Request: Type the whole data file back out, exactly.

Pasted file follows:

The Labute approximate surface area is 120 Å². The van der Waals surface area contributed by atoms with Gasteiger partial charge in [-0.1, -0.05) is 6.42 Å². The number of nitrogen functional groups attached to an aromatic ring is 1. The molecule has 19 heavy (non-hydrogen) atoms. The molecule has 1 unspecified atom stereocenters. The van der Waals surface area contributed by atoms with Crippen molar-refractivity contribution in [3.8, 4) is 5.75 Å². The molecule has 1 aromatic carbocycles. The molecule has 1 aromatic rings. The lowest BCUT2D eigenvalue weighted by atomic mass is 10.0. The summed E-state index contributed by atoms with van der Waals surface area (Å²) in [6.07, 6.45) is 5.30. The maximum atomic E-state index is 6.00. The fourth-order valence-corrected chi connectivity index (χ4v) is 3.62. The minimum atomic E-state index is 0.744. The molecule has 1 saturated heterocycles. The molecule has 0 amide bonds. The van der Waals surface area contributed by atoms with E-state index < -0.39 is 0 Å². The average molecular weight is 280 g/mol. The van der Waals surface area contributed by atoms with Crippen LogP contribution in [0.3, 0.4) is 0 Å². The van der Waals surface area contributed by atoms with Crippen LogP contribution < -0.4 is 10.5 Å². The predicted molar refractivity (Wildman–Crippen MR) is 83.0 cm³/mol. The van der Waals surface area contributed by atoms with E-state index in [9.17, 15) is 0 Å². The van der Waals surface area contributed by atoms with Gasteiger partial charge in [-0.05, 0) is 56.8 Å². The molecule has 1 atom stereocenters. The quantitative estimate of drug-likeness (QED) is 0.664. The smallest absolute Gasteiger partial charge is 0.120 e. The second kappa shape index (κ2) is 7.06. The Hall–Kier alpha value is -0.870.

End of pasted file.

The Labute approximate surface area is 120 Å². The van der Waals surface area contributed by atoms with Gasteiger partial charge in [-0.1, -0.05) is 6.42 Å². The number of nitrogen functional groups attached to an aromatic ring is 1. The molecule has 19 heavy (non-hydrogen) atoms. The molecule has 1 unspecified atom stereocenters. The van der Waals surface area contributed by atoms with Crippen molar-refractivity contribution in [3.8, 4) is 5.75 Å². The molecule has 1 aromatic carbocycles. The molecule has 1 aromatic rings. The lowest BCUT2D eigenvalue weighted by atomic mass is 10.0. The summed E-state index contributed by atoms with van der Waals surface area (Å²) in [6.07, 6.45) is 5.30. The maximum atomic E-state index is 6.00. The fourth-order valence-corrected chi connectivity index (χ4v) is 3.62. The minimum atomic E-state index is 0.744. The molecule has 1 saturated heterocycles. The molecule has 0 amide bonds. The van der Waals surface area contributed by atoms with E-state index < -0.39 is 0 Å². The average molecular weight is 280 g/mol. The van der Waals surface area contributed by atoms with Crippen LogP contribution in [0.3, 0.4) is 0 Å². The van der Waals surface area contributed by atoms with Crippen LogP contribution < -0.4 is 10.5 Å². The predicted molar refractivity (Wildman–Crippen MR) is 83.0 cm³/mol. The van der Waals surface area contributed by atoms with E-state index in [9.17, 15) is 0 Å². The van der Waals surface area contributed by atoms with Gasteiger partial charge in [-0.05, 0) is 56.8 Å². The molecule has 1 atom stereocenters. The quantitative estimate of drug-likeness (QED) is 0.664. The smallest absolute Gasteiger partial charge is 0.120 e. The second kappa shape index (κ2) is 7.06. The Hall–Kier alpha value is -0.870.